August 5, 2014( Comments: 0 )

Why Stretch

Stretching exercises encourage lengthening of your muscles and their associated tendons, and oppose the shortening and tightening of muscles that can occur immediately after vigorous exercise, and as a product of ageing and inactivity. A sedentary lifestyle that involves long periods of sitting or driving can cause muscles to shorten and tighten which can lead to pressure on nerves and pain.
By its effect of lengthening muscles, stretching promotes flexibility, that is, the ability to have a full range of motion about your joints. Studies comparing a warm-up that includes static stretching with a warm-up that does not include static stretching have shown that, although pre-exercise static stretching does improve flexibility, it does not appear to prevent injury during exercise.


Exercises for flexibility are an integral part of a balanced exercise programme that also includes:

– exercise to increase or maintain muscular strength (e.g. a strength training routine using hand-weights); 

– exercise to increase or maintain aerobic capacity (e.g. brisk walking, running, swimming); 

– a healthy diet; and 

– plenty of rest. 


Not taking time to stretch can mean losing the ability to move freely and fully to compete in your chosen sport or to perform the activities that are basic to your daily needs.
When to stretch

Important: stretch only when your muscles are warm, as cold muscles are more likely to tear.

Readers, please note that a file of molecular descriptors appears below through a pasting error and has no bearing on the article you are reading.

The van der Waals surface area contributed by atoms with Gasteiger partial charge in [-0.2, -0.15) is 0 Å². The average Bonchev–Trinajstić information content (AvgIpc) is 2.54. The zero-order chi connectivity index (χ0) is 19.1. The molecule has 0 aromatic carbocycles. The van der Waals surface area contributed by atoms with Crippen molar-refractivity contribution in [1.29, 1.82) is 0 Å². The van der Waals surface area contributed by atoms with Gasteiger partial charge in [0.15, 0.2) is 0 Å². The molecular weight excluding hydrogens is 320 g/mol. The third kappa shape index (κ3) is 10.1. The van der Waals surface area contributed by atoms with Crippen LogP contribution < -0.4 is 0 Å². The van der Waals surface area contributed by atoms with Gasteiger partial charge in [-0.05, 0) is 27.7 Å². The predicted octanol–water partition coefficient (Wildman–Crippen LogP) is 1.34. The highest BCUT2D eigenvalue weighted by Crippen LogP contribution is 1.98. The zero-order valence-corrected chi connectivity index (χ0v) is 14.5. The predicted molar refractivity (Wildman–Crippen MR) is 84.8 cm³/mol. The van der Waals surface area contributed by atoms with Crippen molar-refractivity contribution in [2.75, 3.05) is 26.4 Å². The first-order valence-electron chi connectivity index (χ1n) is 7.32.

Stretching before and after exercise

A light static stretching routine (stretching a muscle and holding it in this position without discomfort for 10-30 seconds) can be performed at the end of a warm-up, before undertaking more vigorous activity. Be sure to stretch each of the muscle groups you will be using in your chosen activity 2 to 3 times.

An ideal time to do most of your static stretching is after exercise, that is, immediately after your post-exercise cool-down. Allow around 5 to 10 minutes to stretch after exercise, and concentrate on the muscles that you have just exercised. Use the static stretches illustrated below as a guide. Stretching at this time helps restore your muscles to their resting length and prepare them for your next exercise session.

Dedicated stretching

Including a dedicated stretching routine (for 15 to 20 minutes and unrelated to an exercise session) in your exercise programme 2 or 3 times a week will be an additional help to maintaining your flexibility. For example, attending a yoga class weekly is an enjoyable way to contribute to the flexibility part of your fitness programme. Warming up for a dedicated stretching session might involve 2 to 3 minutes of jogging or doing your favourite exercise at low intensity for 5 minutes. Raising a light sweat will indicate warming of your muscle tissue.

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